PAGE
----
Ruby Journal

Spree 1.0 Deployment on Heroku

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Spree is without a doubt a de-facto eCommerce stack of Ruby world. Yet to many Spree is still a pandora box. In this tutorial, I will try to go through step by step from how to set up a Spree sandbox app on a local box to deployment to Heroku.

Please note that all instructions are written for Apple MacOSX 10.7.x system. However I believe it applies to other UNIX and Linux systems too (maybe with minor adaptations).




Prerequisites

Heroku

Install Heroku toolbelt via Rubygems:

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gem install heroku

If you have installed Heroku, please ensure you update to version 2.1.0 or higher for Cedar support:

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heroku update
heroku --version
heroku-toolbelt/2.35.0 (x86_64-darwin10.8.0) ruby/1.9.3

Ruby

By default, Heroku Cedar stack uses Ruby 1.9.3. And normally it is always the latest minor version, so it is recommended you to install the latest version on your local box:

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rvm get stable; rvm install 1.9.3; rvm reload

I use RVM to manage rubies versions on my box, you can adapt this technique if you use rbenv or precompiled binary package

Spree

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gem install spree -v=1.0.7

Check installed spree gems:

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gem list | grep 'spree'
spree (1.0.7)
spree_api (1.0.7)
spree_auth (1.0.7)
spree_cmd (1.0.7)
spree_core (1.0.7)
spree_dash (1.0.7)
spree_promo (1.0.7)
spree_sample (1.0.7)

spree gem consists of many components, however please note that you only need spree_core to build an online store.

PostgreSQL

Heroku only supports PostgreSQL. It is a good practice to have you development environment use the same DB.

PostgreSQL can be installed on OSX with either of these methods below:

You can install the Postgres.app from Heroku guys at http://postgresapp.com/

2. Homebrew

If you aren’t in a rush, PostgeSQL can be installed with Homebrew:

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brew install postgresql

Though I do not recommend this method because you might bump into issues with compilation. Please make sure you read the Build Notes after the installation.

pg gem

Now we need to install pg gem too:

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gem install pg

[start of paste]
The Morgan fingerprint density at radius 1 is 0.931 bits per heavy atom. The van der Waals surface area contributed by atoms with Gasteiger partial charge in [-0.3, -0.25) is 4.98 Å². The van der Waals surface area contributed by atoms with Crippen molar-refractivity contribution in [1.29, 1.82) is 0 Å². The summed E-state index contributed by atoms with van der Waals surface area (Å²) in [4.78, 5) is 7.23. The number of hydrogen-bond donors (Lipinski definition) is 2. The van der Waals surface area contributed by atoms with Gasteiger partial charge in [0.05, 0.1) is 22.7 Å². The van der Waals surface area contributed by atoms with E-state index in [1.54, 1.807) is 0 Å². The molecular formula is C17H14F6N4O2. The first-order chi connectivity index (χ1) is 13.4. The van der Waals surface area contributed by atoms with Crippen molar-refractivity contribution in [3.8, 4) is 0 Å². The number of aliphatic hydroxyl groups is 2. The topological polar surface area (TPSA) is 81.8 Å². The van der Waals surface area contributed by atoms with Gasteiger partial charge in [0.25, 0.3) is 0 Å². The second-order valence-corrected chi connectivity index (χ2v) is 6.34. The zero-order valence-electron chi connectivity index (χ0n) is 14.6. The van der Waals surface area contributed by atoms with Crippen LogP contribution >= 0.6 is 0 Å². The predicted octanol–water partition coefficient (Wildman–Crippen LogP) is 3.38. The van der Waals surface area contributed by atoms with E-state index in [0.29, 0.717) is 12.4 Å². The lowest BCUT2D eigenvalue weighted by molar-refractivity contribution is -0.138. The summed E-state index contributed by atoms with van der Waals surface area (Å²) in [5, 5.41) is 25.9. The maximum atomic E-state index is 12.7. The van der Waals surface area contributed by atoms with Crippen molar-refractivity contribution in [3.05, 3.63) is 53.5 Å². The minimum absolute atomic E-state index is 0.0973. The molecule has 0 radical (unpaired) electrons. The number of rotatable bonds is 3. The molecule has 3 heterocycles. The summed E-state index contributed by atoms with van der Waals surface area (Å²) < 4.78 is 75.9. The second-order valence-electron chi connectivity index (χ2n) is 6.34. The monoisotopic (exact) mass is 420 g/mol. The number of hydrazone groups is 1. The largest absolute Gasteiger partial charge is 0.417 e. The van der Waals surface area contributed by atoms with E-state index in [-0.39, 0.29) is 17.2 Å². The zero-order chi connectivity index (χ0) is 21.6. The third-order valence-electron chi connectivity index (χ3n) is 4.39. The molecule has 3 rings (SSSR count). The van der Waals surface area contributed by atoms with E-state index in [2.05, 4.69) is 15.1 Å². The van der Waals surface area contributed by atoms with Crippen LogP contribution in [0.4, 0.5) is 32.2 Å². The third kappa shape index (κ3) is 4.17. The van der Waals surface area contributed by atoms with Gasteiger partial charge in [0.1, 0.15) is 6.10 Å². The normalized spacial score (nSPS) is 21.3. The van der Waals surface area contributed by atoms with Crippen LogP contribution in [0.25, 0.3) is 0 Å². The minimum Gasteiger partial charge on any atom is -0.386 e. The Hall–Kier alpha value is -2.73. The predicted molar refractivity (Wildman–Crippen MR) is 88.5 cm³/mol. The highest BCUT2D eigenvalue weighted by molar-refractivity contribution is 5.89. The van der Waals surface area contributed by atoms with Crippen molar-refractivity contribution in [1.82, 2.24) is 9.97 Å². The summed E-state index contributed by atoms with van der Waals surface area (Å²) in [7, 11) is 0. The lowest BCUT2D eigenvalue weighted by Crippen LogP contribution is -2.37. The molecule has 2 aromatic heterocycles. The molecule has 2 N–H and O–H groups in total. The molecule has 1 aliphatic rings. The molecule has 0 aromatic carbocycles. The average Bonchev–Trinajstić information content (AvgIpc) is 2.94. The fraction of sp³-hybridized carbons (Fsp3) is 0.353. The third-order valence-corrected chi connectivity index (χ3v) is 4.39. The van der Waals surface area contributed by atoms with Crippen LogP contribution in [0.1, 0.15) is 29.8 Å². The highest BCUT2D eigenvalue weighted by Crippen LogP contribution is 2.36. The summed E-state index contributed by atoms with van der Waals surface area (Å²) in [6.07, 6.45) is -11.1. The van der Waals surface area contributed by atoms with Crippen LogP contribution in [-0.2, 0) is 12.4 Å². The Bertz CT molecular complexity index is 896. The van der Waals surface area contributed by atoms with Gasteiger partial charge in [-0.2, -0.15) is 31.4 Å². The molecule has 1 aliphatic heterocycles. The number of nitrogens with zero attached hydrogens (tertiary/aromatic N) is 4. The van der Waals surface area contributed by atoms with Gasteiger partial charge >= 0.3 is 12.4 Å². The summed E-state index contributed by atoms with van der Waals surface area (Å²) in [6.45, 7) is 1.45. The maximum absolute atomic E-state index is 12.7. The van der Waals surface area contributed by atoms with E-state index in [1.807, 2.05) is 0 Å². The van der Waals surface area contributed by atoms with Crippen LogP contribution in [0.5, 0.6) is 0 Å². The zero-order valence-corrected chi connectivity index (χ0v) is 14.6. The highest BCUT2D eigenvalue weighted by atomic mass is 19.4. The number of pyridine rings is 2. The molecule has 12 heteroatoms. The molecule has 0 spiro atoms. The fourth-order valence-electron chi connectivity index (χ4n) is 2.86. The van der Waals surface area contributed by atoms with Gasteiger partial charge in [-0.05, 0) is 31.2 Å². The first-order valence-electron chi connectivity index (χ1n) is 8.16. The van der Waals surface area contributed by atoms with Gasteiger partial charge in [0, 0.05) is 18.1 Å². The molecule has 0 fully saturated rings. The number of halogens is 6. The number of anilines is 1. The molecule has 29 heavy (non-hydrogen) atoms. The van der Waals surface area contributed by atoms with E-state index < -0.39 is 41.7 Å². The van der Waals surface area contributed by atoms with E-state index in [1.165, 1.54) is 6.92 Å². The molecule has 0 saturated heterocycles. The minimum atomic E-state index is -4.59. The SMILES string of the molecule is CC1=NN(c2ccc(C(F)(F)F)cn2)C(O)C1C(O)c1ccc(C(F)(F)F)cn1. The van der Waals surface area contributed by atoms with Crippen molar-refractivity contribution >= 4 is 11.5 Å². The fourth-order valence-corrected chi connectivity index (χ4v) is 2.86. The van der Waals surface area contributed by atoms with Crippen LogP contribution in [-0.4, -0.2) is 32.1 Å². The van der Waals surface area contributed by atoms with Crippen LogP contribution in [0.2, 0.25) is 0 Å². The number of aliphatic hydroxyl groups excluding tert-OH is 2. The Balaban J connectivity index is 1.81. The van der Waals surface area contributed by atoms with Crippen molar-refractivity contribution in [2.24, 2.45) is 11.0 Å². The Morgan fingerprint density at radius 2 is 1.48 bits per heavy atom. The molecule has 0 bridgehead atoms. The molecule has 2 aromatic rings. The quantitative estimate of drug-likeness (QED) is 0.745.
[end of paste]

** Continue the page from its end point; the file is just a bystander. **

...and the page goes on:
ImageMagick

Spree uses paperclip gem which in turn require imagemagick. You search on Google for binary DMG package or for my case, I install it with Homebrew:

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brew install imagemagick

Prepare local application

Create a new rails app default to postgreSQL

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rails _3.1.10_ new fool-man-chew -d postgresql

Configure database setting by editing config/database.yml.

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development:
  adapter: postgresql
  encoding: unicode
  database: fool-man-chew_development
  pool: 5

test:
  adapter: postgresql
  encoding: unicode
  database: fool-man-chew_development
  pool: 5

production:
  adapter: postgresql
  encoding: unicode
  database: fool-man-chew_development
  pool: 5

then create the DB tables:

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bundle exec rake db:create:all

Bootstraping on local box

There are two ways to bootstrap Spree, I prefer the latter method as it gives me more control of bootstraping process.

Both ways runs Asset Precompiling rake task which fix an issue where Heroku could not precompile asset, you could read more about this issue at Assets Precompiling section

1. Wizard mode

spree_cmd gem provides the convenient spree command that add the Spree gem, create initializers, copy migrations and optionally generate sample products and orders.

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$ RAILS_ENV=development spree install fool-man-chew

You can notice that I explicitly declare RAILS_ENV=development here. If not, spree install will assume your RAILS_ENV=production

The wizard will guide you through a list of questions, I opt no for Default Gateway because I am not going to use skrill gateway for this tutorial.

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Would you like to install the default gateways? (yes/no) [yes] no
Would you like to run the migrations? (yes/no) [yes] yes
Would you like to load the seed data? (yes/no) [yes] yes
Would you like to load the sample data? (yes/no) [yes] yes
Admin Email [spree@example.com] fool@man.ch
Admin Password [spree123] foo123

if nothing goes wrong, you would see:

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...
     loading  seed data
     loading  sample data
      insert  config/routes.rb